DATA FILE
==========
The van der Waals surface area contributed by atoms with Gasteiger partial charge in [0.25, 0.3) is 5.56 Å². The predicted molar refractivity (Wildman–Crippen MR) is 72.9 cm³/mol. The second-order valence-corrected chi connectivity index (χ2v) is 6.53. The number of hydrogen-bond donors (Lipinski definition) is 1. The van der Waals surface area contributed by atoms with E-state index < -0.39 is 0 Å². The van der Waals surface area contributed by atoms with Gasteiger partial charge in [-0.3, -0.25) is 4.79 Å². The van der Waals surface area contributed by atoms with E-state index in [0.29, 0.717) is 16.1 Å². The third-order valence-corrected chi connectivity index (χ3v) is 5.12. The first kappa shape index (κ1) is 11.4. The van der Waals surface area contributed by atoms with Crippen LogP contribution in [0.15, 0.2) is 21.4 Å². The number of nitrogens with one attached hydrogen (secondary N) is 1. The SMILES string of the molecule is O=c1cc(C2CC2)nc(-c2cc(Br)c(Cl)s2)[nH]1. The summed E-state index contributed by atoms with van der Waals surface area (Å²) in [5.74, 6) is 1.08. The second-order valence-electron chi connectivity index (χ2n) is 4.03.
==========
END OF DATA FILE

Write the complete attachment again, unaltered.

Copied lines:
The van der Waals surface area contributed by atoms with Gasteiger partial charge in [0.25, 0.3) is 5.56 Å². The predicted molar refractivity (Wildman–Crippen MR) is 72.9 cm³/mol. The second-order valence-corrected chi connectivity index (χ2v) is 6.53. The number of hydrogen-bond donors (Lipinski definition) is 1. The van der Waals surface area contributed by atoms with E-state index < -0.39 is 0 Å². The van der Waals surface area contributed by atoms with Gasteiger partial charge in [-0.3, -0.25) is 4.79 Å². The van der Waals surface area contributed by atoms with E-state index in [0.29, 0.717) is 16.1 Å². The third-order valence-corrected chi connectivity index (χ3v) is 5.12. The first kappa shape index (κ1) is 11.4. The van der Waals surface area contributed by atoms with Crippen LogP contribution in [0.15, 0.2) is 21.4 Å². The number of nitrogens with one attached hydrogen (secondary N) is 1. The SMILES string of the molecule is O=c1cc(C2CC2)nc(-c2cc(Br)c(Cl)s2)[nH]1. The summed E-state index contributed by atoms with van der Waals surface area (Å²) in [5.74, 6) is 1.08. The second-order valence-electron chi connectivity index (χ2n) is 4.03.